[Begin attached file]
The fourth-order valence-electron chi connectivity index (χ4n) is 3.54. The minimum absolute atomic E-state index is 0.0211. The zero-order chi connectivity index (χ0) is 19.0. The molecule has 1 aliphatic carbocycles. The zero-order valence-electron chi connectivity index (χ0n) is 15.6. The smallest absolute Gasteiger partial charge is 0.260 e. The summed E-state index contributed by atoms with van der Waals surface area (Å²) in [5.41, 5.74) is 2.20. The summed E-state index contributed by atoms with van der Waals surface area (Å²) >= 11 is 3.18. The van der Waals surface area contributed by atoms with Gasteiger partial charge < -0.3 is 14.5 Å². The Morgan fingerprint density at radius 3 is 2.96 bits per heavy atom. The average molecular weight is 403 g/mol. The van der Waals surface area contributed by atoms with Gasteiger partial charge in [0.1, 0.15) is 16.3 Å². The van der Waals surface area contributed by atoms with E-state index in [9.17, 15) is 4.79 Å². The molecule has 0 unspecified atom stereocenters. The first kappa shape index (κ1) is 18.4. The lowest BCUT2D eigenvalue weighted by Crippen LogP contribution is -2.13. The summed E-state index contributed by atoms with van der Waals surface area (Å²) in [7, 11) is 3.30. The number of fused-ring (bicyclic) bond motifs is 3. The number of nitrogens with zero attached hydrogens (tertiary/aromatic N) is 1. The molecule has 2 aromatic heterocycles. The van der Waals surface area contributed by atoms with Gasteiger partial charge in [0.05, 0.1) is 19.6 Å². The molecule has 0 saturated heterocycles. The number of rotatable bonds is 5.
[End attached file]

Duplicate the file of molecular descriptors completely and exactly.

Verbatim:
The fourth-order valence-electron chi connectivity index (χ4n) is 3.54. The minimum absolute atomic E-state index is 0.0211. The zero-order chi connectivity index (χ0) is 19.0. The molecule has 1 aliphatic carbocycles. The zero-order valence-electron chi connectivity index (χ0n) is 15.6. The smallest absolute Gasteiger partial charge is 0.260 e. The summed E-state index contributed by atoms with van der Waals surface area (Å²) in [5.41, 5.74) is 2.20. The summed E-state index contributed by atoms with van der Waals surface area (Å²) >= 11 is 3.18. The van der Waals surface area contributed by atoms with Gasteiger partial charge < -0.3 is 14.5 Å². The Morgan fingerprint density at radius 3 is 2.96 bits per heavy atom. The average molecular weight is 403 g/mol. The van der Waals surface area contributed by atoms with Gasteiger partial charge in [0.1, 0.15) is 16.3 Å². The van der Waals surface area contributed by atoms with E-state index in [9.17, 15) is 4.79 Å². The molecule has 0 unspecified atom stereocenters. The first kappa shape index (κ1) is 18.4. The lowest BCUT2D eigenvalue weighted by Crippen LogP contribution is -2.13. The summed E-state index contributed by atoms with van der Waals surface area (Å²) in [7, 11) is 3.30. The number of fused-ring (bicyclic) bond motifs is 3. The number of nitrogens with zero attached hydrogens (tertiary/aromatic N) is 1. The molecule has 2 aromatic heterocycles. The van der Waals surface area contributed by atoms with Gasteiger partial charge in [0.05, 0.1) is 19.6 Å². The molecule has 0 saturated heterocycles. The number of rotatable bonds is 5.